March 10—Morning Devotion
“And hast feared continually every day because of the fury of the oppressor, as if he were ready to destroy; and where is the fury of the oppressor?”—Isaiah 51:13
Pause, my soul, over those sweet expostulating words of thy God. Wherefore should the fear of man bring a snare? How much needless anxiety should I spare myself, could I but live, amidst all my changeable days and changeable circumstances, upon my unchangeable God. Now, mark what thy God saith of thy unreasonable and ill-grounded fears—”Where is the fury of the oppressor?” Can he take from thee thy Jesus? No! Shouldest thou lose all thy earthly comforts, Jesus ever liveth, and Jesus is thine. Can he afflict thee, if God saith no? That is impossible. Neither men nor devils can oppress without his permission. And sure enough thou art, thy God and Saviour will never allow any thing to thy hurt; for all things must work for good. And canst thou lessen the oppressor’s fury by anxious fears? Certainly not. Thou mayest, my soul, harrass thyself and waste thy spirits, but never lessen the fury of the enemy thereby. And wherefore, then, shouldest thou crowd the uncertain evils, and the may be’s of tomorrow, in the circumstances of this day’s warfare, when, by only waiting for the morrow, and casting all thy care upon Jesus, who careth for thee, his faithfulness is engaged to be thy shield and buckler? Peace then, my soul, thou shalt be carried through this oppression, as sure as thou hast been through every former; for Jesus is still Jesus, thy God, and will be thy guide even unto death.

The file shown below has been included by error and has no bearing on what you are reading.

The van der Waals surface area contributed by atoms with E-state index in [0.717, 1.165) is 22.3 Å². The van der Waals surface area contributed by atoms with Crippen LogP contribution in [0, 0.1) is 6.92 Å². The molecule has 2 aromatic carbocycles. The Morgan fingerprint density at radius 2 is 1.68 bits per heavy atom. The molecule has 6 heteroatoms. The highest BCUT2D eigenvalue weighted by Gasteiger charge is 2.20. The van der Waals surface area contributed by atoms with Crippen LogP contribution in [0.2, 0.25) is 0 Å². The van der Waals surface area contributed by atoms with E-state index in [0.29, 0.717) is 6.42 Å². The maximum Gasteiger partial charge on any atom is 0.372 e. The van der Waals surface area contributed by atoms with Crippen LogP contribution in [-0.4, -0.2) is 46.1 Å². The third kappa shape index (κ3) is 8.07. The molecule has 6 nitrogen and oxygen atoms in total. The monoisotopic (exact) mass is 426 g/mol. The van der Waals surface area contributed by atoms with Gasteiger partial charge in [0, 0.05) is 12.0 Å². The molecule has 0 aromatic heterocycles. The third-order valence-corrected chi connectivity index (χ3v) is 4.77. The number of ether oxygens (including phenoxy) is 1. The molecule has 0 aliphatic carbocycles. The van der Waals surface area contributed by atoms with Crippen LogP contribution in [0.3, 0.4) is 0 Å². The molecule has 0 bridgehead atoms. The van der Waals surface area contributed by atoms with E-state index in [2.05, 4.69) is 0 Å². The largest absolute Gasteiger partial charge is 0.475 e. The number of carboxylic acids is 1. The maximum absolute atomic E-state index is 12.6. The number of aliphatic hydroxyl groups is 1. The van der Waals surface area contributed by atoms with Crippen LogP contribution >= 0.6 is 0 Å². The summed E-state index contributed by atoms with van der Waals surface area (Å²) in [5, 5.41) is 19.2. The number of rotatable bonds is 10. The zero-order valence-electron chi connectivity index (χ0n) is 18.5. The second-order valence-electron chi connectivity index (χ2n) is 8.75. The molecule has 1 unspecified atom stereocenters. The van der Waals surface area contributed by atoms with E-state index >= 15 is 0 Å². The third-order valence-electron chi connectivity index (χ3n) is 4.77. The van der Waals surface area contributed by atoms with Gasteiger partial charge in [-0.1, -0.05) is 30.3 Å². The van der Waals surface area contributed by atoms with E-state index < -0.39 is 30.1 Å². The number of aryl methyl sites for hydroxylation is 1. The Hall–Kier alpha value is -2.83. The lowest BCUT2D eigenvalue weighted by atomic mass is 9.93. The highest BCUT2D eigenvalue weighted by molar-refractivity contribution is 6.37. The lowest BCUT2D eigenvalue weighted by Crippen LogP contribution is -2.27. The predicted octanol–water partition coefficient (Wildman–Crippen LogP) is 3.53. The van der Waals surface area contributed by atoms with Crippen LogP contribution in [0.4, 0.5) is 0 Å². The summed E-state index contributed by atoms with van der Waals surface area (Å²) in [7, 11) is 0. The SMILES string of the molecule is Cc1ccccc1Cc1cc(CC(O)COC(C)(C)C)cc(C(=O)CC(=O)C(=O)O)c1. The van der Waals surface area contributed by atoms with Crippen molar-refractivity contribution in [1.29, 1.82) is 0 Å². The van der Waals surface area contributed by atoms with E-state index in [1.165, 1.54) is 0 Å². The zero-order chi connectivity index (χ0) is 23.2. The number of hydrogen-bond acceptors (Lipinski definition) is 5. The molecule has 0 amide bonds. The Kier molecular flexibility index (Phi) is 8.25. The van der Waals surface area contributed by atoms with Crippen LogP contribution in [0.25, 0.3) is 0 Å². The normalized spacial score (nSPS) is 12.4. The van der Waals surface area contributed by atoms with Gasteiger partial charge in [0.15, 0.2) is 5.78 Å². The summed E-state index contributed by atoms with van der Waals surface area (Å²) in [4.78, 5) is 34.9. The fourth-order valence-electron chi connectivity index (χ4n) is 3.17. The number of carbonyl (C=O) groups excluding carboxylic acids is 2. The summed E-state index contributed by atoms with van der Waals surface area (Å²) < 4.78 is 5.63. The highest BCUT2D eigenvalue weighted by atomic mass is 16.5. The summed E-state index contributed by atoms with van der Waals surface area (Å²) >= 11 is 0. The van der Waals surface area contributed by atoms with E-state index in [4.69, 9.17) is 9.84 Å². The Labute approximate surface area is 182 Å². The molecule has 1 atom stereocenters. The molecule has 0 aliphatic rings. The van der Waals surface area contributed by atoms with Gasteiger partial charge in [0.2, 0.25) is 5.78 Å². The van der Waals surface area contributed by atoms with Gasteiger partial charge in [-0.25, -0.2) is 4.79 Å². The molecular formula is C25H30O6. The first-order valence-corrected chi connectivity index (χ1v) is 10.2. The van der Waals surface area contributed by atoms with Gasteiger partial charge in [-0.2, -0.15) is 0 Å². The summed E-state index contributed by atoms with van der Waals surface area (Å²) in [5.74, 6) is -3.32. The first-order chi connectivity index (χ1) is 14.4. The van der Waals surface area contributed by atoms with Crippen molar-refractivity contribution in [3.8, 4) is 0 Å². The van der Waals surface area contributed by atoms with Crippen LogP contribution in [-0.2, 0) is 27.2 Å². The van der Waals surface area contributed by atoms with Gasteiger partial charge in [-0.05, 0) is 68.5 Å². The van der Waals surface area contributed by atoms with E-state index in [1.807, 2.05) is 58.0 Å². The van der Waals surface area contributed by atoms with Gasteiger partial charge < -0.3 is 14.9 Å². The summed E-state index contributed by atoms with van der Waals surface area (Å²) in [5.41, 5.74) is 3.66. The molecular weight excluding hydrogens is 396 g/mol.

Robert Hawker (1753-1827) was an Anglican (High-Calvinist) preacher who served as Vicar of Charles Church, Plymouth. John Hazelton wrote of him:
“The prominent features…in Robert Hawker's testimony…was the Person of Christ….Dr. Hawker delighted to speak of his Lord as "My most glorious Christ.” What anxious heart but finds at times in the perusal of the doctor's writings a measure of relief, a softening, and a mellowing? an almost imperceptible yet secret and constraining power in leading out of self and off from the misery and bondage of the flesh into a contemplation of the Person and preciousness of Christ as "the chiefest among ten thousand and the altogether lovely." Christ and Him crucified was emphatically the burden of his song and the keynote of his ministry. He preached his last sermon in Charles Church on March 18th, 1827, and on April 6th he died, after being six years curate and forty-three years vicar of the parish. On the last day of his life he repeated a part of Ephesians 1, from the 6th to the 12th verses, and as he proceeded he enlarged on the verses, but dwelt more fully on these words: "To the praise of His glory Who first trusted in Christ." He paused and asked, "Who first trusted in Christ?" And then made this answer: "It was God the Father Who first trusted in Christ."